Hartnup disease: This is an autosomal recessive phenotype involving a transporter for neutral amino acids particularly tryptophan. Occasionally patients will present with late-onset forms of this disease. Episodic attacks of cerebellar ataxia, intermittent red, scaly rash (pellagra-like) over the face, neck, hands, and legs induced by exposure to sunlight, psychosis, emotional instability and transient stupor are the typical clinical manifestation. Occassionally, spasticity, vertigo, nystagmus, ptosis and diplopia are observed. Sunlight exposure, emotional stress, sulfonamides and fasting precipitates the attacks and last for about 2 weeks followed by remission. The diagnosis is based on screening of plasma and urine amino acids (increased levels of neutral aminoaciduria except proline, cystine, ornithine and lysine). The disease is caused by a mutation on chromosome 11q13. High protein diet and nicotinamide 25 mg/day is effective.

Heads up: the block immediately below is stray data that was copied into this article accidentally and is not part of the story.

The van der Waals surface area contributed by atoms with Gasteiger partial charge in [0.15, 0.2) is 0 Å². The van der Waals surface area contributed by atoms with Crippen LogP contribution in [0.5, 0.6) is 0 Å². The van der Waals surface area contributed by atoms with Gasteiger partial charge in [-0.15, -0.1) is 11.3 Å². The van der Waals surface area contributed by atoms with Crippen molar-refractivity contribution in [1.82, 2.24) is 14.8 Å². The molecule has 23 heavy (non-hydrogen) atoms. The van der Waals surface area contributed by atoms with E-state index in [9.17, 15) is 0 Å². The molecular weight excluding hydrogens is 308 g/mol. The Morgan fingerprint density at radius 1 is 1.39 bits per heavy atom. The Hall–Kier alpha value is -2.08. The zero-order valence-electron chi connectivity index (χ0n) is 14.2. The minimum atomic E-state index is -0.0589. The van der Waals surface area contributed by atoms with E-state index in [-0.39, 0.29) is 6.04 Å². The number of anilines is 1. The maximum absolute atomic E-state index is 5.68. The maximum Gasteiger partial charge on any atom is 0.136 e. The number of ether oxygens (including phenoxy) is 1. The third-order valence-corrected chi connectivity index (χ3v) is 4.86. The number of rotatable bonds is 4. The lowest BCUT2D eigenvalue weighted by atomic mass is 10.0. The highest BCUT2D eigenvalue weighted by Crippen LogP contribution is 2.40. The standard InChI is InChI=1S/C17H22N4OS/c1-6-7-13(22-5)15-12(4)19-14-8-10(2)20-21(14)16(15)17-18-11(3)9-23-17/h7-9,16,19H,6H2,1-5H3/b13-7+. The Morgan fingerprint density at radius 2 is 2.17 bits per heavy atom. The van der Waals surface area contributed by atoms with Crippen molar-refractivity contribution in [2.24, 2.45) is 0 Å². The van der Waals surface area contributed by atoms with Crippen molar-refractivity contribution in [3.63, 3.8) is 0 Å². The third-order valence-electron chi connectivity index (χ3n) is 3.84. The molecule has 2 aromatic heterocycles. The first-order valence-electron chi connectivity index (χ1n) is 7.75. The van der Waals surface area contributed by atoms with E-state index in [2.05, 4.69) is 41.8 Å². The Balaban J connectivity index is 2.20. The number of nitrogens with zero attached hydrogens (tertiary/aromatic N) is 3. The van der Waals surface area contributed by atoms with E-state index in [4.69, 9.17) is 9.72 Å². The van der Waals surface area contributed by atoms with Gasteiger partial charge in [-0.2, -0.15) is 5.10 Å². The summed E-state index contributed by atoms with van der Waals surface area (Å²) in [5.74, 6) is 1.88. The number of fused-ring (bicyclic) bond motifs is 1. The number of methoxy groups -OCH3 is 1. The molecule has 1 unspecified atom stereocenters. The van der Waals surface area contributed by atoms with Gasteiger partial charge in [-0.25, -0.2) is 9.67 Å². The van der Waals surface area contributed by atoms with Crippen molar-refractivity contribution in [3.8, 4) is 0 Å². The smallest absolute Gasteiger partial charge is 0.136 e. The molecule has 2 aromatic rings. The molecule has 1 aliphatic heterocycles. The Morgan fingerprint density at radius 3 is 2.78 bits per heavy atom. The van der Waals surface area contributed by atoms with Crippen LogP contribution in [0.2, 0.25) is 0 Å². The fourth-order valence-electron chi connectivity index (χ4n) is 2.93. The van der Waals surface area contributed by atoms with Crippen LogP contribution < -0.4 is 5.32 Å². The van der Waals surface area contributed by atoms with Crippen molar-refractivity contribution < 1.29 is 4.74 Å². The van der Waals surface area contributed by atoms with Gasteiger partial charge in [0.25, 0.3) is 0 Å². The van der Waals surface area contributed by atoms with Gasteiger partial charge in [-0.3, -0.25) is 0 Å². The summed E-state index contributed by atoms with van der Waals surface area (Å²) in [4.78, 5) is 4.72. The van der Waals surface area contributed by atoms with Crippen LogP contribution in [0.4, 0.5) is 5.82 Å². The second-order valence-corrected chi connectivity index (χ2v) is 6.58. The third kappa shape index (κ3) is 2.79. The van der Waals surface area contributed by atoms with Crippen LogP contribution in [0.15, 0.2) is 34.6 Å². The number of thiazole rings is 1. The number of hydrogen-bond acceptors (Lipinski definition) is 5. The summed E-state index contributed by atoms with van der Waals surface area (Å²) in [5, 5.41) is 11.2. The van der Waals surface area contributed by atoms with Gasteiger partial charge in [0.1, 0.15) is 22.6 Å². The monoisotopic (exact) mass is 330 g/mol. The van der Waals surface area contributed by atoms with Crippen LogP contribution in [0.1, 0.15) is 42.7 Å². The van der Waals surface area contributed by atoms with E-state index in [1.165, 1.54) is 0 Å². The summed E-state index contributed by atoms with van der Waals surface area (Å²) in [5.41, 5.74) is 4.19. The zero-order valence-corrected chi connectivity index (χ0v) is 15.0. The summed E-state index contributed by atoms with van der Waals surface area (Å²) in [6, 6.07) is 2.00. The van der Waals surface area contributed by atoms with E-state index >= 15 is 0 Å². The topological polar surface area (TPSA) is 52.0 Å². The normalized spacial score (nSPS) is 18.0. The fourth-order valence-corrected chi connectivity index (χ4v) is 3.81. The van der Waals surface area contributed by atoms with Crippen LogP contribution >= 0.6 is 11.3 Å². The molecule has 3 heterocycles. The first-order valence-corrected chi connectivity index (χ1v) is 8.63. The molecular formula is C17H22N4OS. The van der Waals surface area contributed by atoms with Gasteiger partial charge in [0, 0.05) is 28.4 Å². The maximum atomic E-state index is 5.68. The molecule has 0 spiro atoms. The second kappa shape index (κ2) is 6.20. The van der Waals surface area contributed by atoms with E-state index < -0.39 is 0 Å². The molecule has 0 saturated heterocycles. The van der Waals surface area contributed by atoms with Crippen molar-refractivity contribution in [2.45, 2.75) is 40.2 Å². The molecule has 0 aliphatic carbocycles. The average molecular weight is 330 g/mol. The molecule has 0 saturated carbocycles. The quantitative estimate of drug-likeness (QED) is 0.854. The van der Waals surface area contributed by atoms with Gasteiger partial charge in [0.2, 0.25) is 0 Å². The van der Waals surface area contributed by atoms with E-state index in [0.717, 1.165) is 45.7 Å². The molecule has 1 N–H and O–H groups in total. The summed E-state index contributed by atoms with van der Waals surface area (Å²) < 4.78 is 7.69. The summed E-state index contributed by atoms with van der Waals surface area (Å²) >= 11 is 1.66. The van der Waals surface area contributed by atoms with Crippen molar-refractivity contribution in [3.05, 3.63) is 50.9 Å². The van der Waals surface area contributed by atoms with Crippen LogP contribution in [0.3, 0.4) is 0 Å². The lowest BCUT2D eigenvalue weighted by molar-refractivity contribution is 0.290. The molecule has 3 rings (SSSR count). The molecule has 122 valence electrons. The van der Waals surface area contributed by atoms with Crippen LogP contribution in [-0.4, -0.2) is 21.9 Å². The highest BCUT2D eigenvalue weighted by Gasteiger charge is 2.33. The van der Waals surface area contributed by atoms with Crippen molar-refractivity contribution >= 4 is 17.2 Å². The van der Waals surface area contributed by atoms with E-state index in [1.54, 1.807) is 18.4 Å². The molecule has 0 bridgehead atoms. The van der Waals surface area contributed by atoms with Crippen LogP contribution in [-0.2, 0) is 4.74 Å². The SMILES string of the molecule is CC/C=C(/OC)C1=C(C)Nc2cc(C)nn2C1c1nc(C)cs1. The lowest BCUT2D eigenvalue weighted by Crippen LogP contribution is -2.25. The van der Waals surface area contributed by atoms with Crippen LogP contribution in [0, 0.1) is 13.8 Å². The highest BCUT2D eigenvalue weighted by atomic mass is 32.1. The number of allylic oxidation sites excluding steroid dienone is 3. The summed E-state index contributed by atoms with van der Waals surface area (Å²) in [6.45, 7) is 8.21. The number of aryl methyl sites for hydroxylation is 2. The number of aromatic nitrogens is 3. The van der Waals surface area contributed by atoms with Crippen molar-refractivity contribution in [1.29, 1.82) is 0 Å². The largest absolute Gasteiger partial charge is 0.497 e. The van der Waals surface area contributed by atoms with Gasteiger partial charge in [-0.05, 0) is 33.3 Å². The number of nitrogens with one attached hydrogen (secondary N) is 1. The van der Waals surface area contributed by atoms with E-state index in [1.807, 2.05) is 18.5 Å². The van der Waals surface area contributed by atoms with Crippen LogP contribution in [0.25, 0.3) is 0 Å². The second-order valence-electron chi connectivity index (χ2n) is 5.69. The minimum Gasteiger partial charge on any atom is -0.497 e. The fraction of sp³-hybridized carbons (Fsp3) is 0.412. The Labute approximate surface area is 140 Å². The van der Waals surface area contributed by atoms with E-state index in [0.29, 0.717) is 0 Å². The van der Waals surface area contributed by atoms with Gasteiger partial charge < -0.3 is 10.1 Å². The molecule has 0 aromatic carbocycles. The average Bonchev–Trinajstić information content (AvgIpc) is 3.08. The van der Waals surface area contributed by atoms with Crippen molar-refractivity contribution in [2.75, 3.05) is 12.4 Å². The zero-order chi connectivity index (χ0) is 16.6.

Subacute necrotizing encephalopathy (SNE) or Leigh disease: Several synonyms exist such as Leigh necrotizing encephalopathy, subacute necrotizing encephalopathy, Leigh syndrome and necrotizing, encephalomyelopathy of Leigh. Adult-onset forms of SNE are sporadic, or inherited in an autosomal recessive, autosomal dominant, X-linked, or mitochondrial trait. To complicate matters even more several different types of genetically determined enzyme defects can cause SNE. As with other mitochondrial disorders, the onset of neurologic symptoms present from the 1st to 6th decade with acute or subacute onset, often precipitated by surgical intervention or febrile illness. The disease can present with a variety of symptoms such as brainstem dysfunction (central respiratory failure, intermittent oculomotor palsy, cranial nerve dysfunction including deafness, optic atrophy or Wernicke-like syndrome), ataxia, or extrapyramidal (dystonia) symptoms, global cognitive (dementia or mental retardation 30% of patients), spastic paresis, myoclonic jerks and seizures, peripheral demyelinating polyneuropathy, motor decline and unconsciousness with lactic acidosis. In addition, insulin-resistant diabetes mellitus, muscular weakness, intractable nausea and vomiting, and anemia can occur. The disease can be intermittent progressive or remitting/relapsing. CSF protein may be increased. Brain MRI shows abnormal high intensities in basal ganglia, particularly putamen, on T2 weighted images, bilateral medial regions of the thalamus, brainstem and periaqueductal gray matters. Proton MRS may show elevated lactate level in involved regions of the brain. Ragged red fibers can be found on muscle biopsy with increased succinic dehydrogenase activity and cytochrome oxidase negative fibres in almost 90% of cases. Pre- and postprandial serum and CSF lactate and pyruvate are useful in the diagnosis. Serum lactate is increased in 50% of patients but is less sensitive than CSF lactate. Pyruvate dehydrogenase deficiency (or Lactic and Pyruvate Acidemia with Episodic Ataxia and Weakness) presents with episodic ataxia, seizures, and hypoglycemic episodes and may mimic SNE. Serum and urine amino acid analyses reveal hyperalaninemia. Treatment for SNE is empirical but the administration of thiamine, vitamin B1, Coenzyme Q10 have been used. The prognosis is usually bad with survival rates less than a few years after onset.